Two leading UK stem cell scientists, Azim Surani, and Anne McLaren, have given top marks to the Japanese discovery that adult cells can be reprogrammed to revert to an embryonic stem cell-like state. In an article earlier this year in the journal Cell, Shinya Yamanaka and Kazutoshi Takahashi, of Kyoto University, found that when four factors were turned on, adult mouse cells reverted to ES-like cells. In principle, say their British colleagues in Nature, the technique should also work with human cells.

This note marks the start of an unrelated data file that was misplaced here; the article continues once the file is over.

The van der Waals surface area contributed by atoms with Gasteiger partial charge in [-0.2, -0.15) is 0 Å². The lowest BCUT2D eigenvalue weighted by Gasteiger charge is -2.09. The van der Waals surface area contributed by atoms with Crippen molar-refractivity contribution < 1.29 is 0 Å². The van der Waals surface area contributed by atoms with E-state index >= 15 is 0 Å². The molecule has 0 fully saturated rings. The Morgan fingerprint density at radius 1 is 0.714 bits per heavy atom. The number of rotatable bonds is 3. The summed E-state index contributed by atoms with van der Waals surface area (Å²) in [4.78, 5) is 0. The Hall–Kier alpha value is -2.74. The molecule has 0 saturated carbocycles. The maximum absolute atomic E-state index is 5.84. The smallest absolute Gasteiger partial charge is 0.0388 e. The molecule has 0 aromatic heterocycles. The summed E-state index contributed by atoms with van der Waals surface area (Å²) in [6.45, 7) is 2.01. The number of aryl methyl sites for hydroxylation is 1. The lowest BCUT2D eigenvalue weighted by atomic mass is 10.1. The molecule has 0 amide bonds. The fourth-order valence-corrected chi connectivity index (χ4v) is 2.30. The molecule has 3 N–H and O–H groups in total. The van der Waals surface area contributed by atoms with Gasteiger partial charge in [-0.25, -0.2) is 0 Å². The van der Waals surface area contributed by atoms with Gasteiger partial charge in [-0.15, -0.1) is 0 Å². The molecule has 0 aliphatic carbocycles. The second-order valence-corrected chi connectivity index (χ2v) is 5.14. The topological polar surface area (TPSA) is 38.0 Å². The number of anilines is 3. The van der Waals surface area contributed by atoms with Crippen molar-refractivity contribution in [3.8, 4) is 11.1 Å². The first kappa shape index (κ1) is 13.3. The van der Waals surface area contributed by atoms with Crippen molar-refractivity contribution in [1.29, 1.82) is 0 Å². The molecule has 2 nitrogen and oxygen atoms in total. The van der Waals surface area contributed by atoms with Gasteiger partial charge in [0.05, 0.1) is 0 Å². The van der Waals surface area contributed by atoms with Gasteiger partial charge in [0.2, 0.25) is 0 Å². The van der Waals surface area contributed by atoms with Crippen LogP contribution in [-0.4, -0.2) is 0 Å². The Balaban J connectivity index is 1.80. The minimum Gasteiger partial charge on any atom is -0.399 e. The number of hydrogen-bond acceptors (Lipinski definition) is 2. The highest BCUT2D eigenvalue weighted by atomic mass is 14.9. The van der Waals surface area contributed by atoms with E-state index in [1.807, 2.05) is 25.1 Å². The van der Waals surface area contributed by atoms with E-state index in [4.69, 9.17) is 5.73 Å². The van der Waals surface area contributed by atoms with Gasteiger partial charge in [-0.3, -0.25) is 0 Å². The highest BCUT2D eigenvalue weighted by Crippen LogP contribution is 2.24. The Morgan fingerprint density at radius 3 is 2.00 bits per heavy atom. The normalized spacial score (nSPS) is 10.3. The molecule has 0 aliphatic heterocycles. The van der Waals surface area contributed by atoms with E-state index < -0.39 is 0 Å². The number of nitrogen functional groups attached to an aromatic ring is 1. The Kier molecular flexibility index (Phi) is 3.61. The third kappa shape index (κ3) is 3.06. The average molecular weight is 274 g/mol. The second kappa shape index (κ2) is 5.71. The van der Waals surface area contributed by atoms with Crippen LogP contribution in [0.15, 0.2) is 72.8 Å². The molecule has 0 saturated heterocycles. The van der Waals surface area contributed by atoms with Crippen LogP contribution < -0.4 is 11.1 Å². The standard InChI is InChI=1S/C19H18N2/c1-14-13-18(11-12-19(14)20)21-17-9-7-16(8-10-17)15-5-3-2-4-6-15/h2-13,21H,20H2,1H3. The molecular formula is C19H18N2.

If so, it could eventually be used to deliver all of the promised benefits of the ethically more contentious cells derived from human embryos: cellular therapies and greater understanding of how genetic factors influence diseases like diabetes. In an upbeat conclusion to their review, they write: “This approach may eventually eliminate the need to use early embryos for deriving stem cells — an enticing objective, but one that will require extensive research on both mouse and human ES cells.”
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